Cyprus 1821-1840

When the Greek Revolt broke out in 1821, the Turkish authorities, the leaders of the secret organization Philike Hetaireia (est. in 1818), among them Archbishop Kyprianos, were accused of plotting against Ottoman rule, sentenced and executed. In 1822 - at a time when the Greek rebels controlled the Aegaean waters - the Ottoman Empire turned Cyprus over to Egyptian administration.
The island had an estimated population of 84,000 in 1822; the island economy was largely based on agriculture. The population consisted to over three quarters of Orthodox Greeks, to about 22 % of Turkish Muslims. Ther Egyptian administration provided for political stability, which permitted sustained growth of population and economy.
Egypt had nominally been a dependence of the Ottoman Empire, but, under Mehmed Ali, developed into a state within a state. In the early 1830es relations between Egypt and the Ottoman Empire deteriorated; in 1833, when an Egyptian force advanced as far as Kütahya, Ottoman authorities offered Cyprus (then under Egyptian control) to the British, an offer the British did not take up.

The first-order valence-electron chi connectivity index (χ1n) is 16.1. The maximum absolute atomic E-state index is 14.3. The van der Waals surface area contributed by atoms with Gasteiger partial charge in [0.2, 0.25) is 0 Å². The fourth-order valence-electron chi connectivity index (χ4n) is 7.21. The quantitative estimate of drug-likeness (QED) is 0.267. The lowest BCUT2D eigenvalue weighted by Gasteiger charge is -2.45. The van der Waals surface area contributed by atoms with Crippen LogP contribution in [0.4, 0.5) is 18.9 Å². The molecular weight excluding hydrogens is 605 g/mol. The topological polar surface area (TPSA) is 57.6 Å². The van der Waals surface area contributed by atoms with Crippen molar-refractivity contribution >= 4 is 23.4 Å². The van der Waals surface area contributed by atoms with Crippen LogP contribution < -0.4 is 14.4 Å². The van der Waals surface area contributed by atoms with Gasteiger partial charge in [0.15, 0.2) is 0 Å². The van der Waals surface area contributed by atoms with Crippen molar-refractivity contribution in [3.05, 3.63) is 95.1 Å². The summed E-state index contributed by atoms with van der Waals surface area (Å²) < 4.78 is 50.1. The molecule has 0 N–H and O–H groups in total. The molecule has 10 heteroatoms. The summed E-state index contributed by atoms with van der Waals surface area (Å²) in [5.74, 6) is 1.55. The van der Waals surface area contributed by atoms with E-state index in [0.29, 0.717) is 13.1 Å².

Following the Egyptian defeat in Syria in 1839/1840, vy greement Cyprus was returned to Ottoman rule.

Chronology of Catholic Dioceses : Cyprus, from Kirken i Norge
Library of Congress, Country Studies : Cyprus, Chapter Ottoman Rule
Ottoman Period, from CypNet, site pro TRNC
DOCUMENTS Cyprus, from World Statesmen
Cyprus : Historical Demographic Data of the Whole Country, from Population Statistics at Univ. Utrecht

This page is part of World History at KMLA
First posted on October 24th 2006

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